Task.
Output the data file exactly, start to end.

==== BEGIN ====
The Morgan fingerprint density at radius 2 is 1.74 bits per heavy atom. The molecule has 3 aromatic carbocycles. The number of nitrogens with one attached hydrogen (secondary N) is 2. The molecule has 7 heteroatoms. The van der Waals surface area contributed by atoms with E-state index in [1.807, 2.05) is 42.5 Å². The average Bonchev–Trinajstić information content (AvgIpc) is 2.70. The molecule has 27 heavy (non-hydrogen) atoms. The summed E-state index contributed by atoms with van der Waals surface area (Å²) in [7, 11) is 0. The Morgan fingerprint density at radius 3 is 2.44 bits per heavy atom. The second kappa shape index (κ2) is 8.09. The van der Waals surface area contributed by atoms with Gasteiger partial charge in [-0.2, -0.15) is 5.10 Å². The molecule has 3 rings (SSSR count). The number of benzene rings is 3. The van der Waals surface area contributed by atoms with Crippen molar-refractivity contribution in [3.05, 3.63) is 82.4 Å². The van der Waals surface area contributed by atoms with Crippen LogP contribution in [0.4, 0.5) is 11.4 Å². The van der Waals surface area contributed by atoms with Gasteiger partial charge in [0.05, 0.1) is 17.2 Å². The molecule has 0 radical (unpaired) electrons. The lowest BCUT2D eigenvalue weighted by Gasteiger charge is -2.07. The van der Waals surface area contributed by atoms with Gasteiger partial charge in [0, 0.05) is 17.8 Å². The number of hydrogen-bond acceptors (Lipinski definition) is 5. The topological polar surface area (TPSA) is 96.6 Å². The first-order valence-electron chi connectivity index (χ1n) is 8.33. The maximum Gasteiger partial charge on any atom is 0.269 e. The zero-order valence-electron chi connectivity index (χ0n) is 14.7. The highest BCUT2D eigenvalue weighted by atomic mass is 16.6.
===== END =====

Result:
The Morgan fingerprint density at radius 2 is 1.74 bits per heavy atom. The molecule has 3 aromatic carbocycles. The number of nitrogens with one attached hydrogen (secondary N) is 2. The molecule has 7 heteroatoms. The van der Waals surface area contributed by atoms with E-state index in [1.807, 2.05) is 42.5 Å². The average Bonchev–Trinajstić information content (AvgIpc) is 2.70. The molecule has 27 heavy (non-hydrogen) atoms. The summed E-state index contributed by atoms with van der Waals surface area (Å²) in [7, 11) is 0. The Morgan fingerprint density at radius 3 is 2.44 bits per heavy atom. The second kappa shape index (κ2) is 8.09. The van der Waals surface area contributed by atoms with Gasteiger partial charge in [-0.2, -0.15) is 5.10 Å². The molecule has 3 rings (SSSR count). The number of benzene rings is 3. The van der Waals surface area contributed by atoms with Crippen molar-refractivity contribution in [3.05, 3.63) is 82.4 Å². The van der Waals surface area contributed by atoms with Crippen LogP contribution in [0.4, 0.5) is 11.4 Å². The van der Waals surface area contributed by atoms with Gasteiger partial charge in [0.05, 0.1) is 17.2 Å². The molecule has 0 radical (unpaired) electrons. The lowest BCUT2D eigenvalue weighted by Gasteiger charge is -2.07. The van der Waals surface area contributed by atoms with Gasteiger partial charge in [0, 0.05) is 17.8 Å². The number of hydrogen-bond acceptors (Lipinski definition) is 5. The topological polar surface area (TPSA) is 96.6 Å². The first-order valence-electron chi connectivity index (χ1n) is 8.33. The maximum Gasteiger partial charge on any atom is 0.269 e. The zero-order valence-electron chi connectivity index (χ0n) is 14.7. The highest BCUT2D eigenvalue weighted by atomic mass is 16.6.